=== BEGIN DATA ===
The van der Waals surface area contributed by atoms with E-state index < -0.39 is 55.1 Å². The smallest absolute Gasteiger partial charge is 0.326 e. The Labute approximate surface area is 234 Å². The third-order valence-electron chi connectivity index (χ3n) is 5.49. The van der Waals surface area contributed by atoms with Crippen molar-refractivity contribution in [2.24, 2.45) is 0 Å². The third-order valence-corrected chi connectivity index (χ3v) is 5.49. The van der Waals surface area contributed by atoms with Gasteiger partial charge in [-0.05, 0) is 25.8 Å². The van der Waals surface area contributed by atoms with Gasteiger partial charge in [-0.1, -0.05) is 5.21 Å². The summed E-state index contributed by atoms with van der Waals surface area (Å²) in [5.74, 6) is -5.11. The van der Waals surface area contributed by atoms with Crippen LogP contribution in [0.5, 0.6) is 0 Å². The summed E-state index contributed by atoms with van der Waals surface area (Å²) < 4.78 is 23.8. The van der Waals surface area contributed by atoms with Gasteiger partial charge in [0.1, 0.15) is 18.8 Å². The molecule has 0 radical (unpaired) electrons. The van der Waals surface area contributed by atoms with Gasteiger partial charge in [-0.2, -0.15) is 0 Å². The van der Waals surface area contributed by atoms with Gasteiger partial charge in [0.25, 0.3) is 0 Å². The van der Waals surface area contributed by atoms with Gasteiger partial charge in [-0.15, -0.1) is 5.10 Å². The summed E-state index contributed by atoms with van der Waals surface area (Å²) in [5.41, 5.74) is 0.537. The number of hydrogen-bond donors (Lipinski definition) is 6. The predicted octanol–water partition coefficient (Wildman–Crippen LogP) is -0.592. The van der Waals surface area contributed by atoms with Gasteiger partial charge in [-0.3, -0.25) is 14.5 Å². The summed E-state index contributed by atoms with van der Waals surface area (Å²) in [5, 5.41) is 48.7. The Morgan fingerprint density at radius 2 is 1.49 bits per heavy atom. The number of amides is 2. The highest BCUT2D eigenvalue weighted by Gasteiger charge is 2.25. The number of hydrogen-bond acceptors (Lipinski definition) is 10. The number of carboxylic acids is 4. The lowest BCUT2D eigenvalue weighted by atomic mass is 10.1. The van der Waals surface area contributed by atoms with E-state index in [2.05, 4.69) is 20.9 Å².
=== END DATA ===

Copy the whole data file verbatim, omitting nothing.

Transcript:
The van der Waals surface area contributed by atoms with E-state index < -0.39 is 55.1 Å². The smallest absolute Gasteiger partial charge is 0.326 e. The Labute approximate surface area is 234 Å². The third-order valence-electron chi connectivity index (χ3n) is 5.49. The van der Waals surface area contributed by atoms with Crippen molar-refractivity contribution in [2.24, 2.45) is 0 Å². The third-order valence-corrected chi connectivity index (χ3v) is 5.49. The van der Waals surface area contributed by atoms with Gasteiger partial charge in [-0.05, 0) is 25.8 Å². The van der Waals surface area contributed by atoms with Gasteiger partial charge in [-0.1, -0.05) is 5.21 Å². The summed E-state index contributed by atoms with van der Waals surface area (Å²) in [5.74, 6) is -5.11. The van der Waals surface area contributed by atoms with Crippen LogP contribution in [0.5, 0.6) is 0 Å². The summed E-state index contributed by atoms with van der Waals surface area (Å²) < 4.78 is 23.8. The van der Waals surface area contributed by atoms with Gasteiger partial charge in [0.1, 0.15) is 18.8 Å². The molecule has 0 radical (unpaired) electrons. The van der Waals surface area contributed by atoms with Gasteiger partial charge in [-0.2, -0.15) is 0 Å². The van der Waals surface area contributed by atoms with Gasteiger partial charge in [0.25, 0.3) is 0 Å². The van der Waals surface area contributed by atoms with Gasteiger partial charge in [-0.15, -0.1) is 5.10 Å². The summed E-state index contributed by atoms with van der Waals surface area (Å²) in [5.41, 5.74) is 0.537. The number of hydrogen-bond donors (Lipinski definition) is 6. The predicted octanol–water partition coefficient (Wildman–Crippen LogP) is -0.592. The van der Waals surface area contributed by atoms with Gasteiger partial charge in [-0.3, -0.25) is 14.5 Å². The summed E-state index contributed by atoms with van der Waals surface area (Å²) in [5, 5.41) is 48.7. The Morgan fingerprint density at radius 2 is 1.49 bits per heavy atom. The number of amides is 2. The highest BCUT2D eigenvalue weighted by Gasteiger charge is 2.25. The number of hydrogen-bond acceptors (Lipinski definition) is 10. The number of carboxylic acids is 4. The lowest BCUT2D eigenvalue weighted by atomic mass is 10.1. The van der Waals surface area contributed by atoms with E-state index in [2.05, 4.69) is 20.9 Å².